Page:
When it comes to portraits, one of the most important factors is capturing an authentic expression — a real smile. Unfortunately, a genuine smile can be hard to come by during a structured photo shoot. With gear around and pressure on the subject, a fake smile is much more likely, and not at all what you’re looking for. Read more…
Posts Tagged ‘smile’
Ever wonder why people in old paintings and photographs generally don’t have smiles on their faces? We explored this subject a little back in November 2012, and found that reasons may have included technical limitations, oral hygiene, and the seriousness of formal occasions.
Photographer Alexandra Sandu is on a mission with her photos: she wants to put a smile on people’s faces and make people who see her images feel good about their lives. Since September 2009, Sandu has been working on a portrait series titled Daydreamers.
For each of the portraits, the photographer asks her subject to close his or her eyes and think about something beautiful. The instruction is reminiscent of Peter Pan: “Just think happy thoughts.”
Smiling naturally in photos is a challenge for many people. Even if you avoid the all-too-common “say cheese” mistake, that’s still no guarantee that you’ll come off looking good. So here’s a fully little video that offers some useful tips for those of us who (like Chandler) can’t seem to look even remotely natural when a camera is pointing our way.
The tips from start to finish include: say a word that ends in “uh” instead of “cheese,” laugh while the photo is being taken, lift the tip of your tongue up behind your front teeth, and relax your face (with the exception of your mouth and the corners of your eyes). Happy natural smiling!
(via Laughing Squid)
“Say cheese.” It’s an expression that has become so much a part of our culture that everyone understands it to simply mean, “Smile,” rather than a command to actually utter the word “cheese.” For many people, smiling and posing for casual snapshots go hand-in-hand, but why do people smile for pictures, and when did this practice begin? After all, if you browse portrait photos created in the early days of photography — or even half a century ago — you’ll find the subjects wearing stoic, humorless expressions on their faces.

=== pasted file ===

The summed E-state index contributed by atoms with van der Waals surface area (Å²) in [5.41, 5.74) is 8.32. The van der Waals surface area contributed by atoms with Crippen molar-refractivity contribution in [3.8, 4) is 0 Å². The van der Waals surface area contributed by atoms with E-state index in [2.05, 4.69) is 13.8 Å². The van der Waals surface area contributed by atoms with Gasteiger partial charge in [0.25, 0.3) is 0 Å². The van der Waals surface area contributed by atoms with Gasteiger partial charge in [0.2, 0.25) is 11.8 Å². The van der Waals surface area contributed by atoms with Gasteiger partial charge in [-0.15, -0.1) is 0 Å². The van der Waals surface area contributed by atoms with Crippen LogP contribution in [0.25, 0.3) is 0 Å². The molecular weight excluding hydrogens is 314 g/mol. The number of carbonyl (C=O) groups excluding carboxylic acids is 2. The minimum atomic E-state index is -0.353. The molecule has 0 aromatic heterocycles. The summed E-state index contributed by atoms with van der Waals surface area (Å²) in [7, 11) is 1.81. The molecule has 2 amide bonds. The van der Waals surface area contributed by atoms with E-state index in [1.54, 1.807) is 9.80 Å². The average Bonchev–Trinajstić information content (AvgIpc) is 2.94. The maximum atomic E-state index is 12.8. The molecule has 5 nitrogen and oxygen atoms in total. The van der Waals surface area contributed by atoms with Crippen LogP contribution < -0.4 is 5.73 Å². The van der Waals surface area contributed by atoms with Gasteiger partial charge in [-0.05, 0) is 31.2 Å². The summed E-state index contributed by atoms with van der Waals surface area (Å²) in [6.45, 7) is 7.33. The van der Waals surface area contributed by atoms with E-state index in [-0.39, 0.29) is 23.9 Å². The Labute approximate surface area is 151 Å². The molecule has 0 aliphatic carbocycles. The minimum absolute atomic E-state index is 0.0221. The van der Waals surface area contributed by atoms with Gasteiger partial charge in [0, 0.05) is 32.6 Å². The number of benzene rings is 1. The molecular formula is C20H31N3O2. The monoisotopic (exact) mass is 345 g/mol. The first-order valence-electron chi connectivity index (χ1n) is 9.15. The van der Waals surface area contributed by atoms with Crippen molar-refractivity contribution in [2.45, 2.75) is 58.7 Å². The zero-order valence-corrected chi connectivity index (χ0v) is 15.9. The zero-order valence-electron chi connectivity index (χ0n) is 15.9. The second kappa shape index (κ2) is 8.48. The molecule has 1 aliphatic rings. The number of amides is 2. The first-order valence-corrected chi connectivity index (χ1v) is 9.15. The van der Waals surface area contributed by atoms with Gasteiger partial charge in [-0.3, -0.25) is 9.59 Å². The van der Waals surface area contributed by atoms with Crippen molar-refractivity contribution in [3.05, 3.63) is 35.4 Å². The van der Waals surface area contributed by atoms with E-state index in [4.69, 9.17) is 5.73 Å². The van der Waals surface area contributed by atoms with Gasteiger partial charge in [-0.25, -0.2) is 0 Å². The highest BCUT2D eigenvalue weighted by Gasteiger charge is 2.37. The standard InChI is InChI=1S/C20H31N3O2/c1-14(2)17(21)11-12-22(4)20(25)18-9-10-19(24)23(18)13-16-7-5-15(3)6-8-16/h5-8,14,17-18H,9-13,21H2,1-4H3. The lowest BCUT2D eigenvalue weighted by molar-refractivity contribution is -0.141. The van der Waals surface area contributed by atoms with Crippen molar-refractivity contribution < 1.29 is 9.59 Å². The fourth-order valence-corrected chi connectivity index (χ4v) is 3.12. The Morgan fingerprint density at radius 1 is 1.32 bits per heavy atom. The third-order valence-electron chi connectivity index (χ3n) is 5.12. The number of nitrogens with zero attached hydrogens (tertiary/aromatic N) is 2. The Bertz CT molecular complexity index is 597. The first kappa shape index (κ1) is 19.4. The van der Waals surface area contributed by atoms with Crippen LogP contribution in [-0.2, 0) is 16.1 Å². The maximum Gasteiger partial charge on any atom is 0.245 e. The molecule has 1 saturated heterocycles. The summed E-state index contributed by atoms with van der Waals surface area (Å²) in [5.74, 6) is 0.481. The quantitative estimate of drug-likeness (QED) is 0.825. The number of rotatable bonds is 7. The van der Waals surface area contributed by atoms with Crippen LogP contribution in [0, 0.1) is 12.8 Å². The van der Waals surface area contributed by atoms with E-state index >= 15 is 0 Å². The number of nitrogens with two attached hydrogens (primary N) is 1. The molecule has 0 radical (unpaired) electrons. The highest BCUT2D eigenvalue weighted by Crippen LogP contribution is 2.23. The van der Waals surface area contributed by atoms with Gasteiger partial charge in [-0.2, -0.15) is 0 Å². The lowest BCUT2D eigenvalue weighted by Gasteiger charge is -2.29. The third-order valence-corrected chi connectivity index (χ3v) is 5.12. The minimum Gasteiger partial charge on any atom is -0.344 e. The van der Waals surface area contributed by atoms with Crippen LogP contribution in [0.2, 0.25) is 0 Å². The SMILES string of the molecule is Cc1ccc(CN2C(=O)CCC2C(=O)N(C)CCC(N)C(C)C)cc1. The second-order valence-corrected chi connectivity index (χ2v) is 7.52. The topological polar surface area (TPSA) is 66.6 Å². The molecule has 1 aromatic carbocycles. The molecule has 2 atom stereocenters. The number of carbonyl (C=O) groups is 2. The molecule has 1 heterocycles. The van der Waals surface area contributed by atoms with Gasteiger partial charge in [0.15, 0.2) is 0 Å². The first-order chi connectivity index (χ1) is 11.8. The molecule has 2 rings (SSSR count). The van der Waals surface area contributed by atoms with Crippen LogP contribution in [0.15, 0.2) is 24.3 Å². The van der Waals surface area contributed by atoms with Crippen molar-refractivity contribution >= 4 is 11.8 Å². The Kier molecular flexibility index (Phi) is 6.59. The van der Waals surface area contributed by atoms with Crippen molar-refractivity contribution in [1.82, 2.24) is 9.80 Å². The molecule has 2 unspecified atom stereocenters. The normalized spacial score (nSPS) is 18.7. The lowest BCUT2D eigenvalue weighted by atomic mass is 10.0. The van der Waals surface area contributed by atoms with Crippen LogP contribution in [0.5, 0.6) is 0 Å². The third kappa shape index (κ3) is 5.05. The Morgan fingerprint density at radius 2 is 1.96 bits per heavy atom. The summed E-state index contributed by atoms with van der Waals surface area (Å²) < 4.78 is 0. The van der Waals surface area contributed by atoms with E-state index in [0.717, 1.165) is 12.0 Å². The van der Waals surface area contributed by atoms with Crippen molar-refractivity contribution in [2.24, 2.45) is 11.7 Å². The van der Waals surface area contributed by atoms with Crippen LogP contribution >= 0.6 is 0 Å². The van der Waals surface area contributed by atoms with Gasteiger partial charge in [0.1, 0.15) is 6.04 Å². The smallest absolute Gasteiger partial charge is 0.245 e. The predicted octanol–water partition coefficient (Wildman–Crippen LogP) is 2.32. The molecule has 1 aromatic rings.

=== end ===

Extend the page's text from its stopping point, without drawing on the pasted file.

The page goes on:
Heartwarming video alert: soccer fans snapping photos inside a London Olympics 2012 photo booth were given a surprise of a lifetime when soccer legend David Beckham randomly poked his head in. The video above — created by Adidas — captures the priceless reactions of the shocked fans. See if you can spot the die-hard Beckham fan (hint: he’s young).
Here’s a humorous short film titled “Smile” by director Dean Fleischer-Camp, who regularly asks people to pose for a photograph but then secretly records video instead. It shows how poses that look so natural in still photographs can look so completely awkward in videos.
The truth is no portrait of substance has people smiling. Look at the history of painting, Rembrandt, Titian, Goya, Velasquez, Sargent, Vermeer, DaVinci, etc., the subjects gaze to the viewer is neutral at best, neither inviting nor forbidding. It is there for the viewer to see and feel.
Smiling is like much of American popular culture, superficial and misleading. It is part of our vernacular, but it should be expunged in photographs.
You can find some famous portrait paintings made throughout history here. Virtually all of them support this argument.
Having a hard time getting a kid to smile? Children’s photographer Jennifer Tonetti-Spellman suggests botching children’s songs on purpose to draw out natural smiles and laughs:
I always warn parents that I can be a little kooky during shoots. And to brace themselves for bad singing. Just take a song every child knows like Twinkle, Twinkle, Little Star. Now, change a word in it. “Twinkle, Twinkle little COW.” What? COW??!!” Seriously. This. Works. Every. Time.
The child cracks up and you can get some mileage out of the joke a few more times. You will start to get the smile before you even ‘fill in the blank’ after you do it once, because they anticipate the silliness. I usually do it one more time and say “Oh I am so sorry, let me try again. Twinkle Twinkle, little DUCK.” You get the picture. This works best for children who actually understand what the words are in the song, and aren’t too old yet to give you the ‘this woman is not smart’ look.
(Don’t) Say Cheese! – 5 Tips for Getting Natural Smiles [I Heart Faces]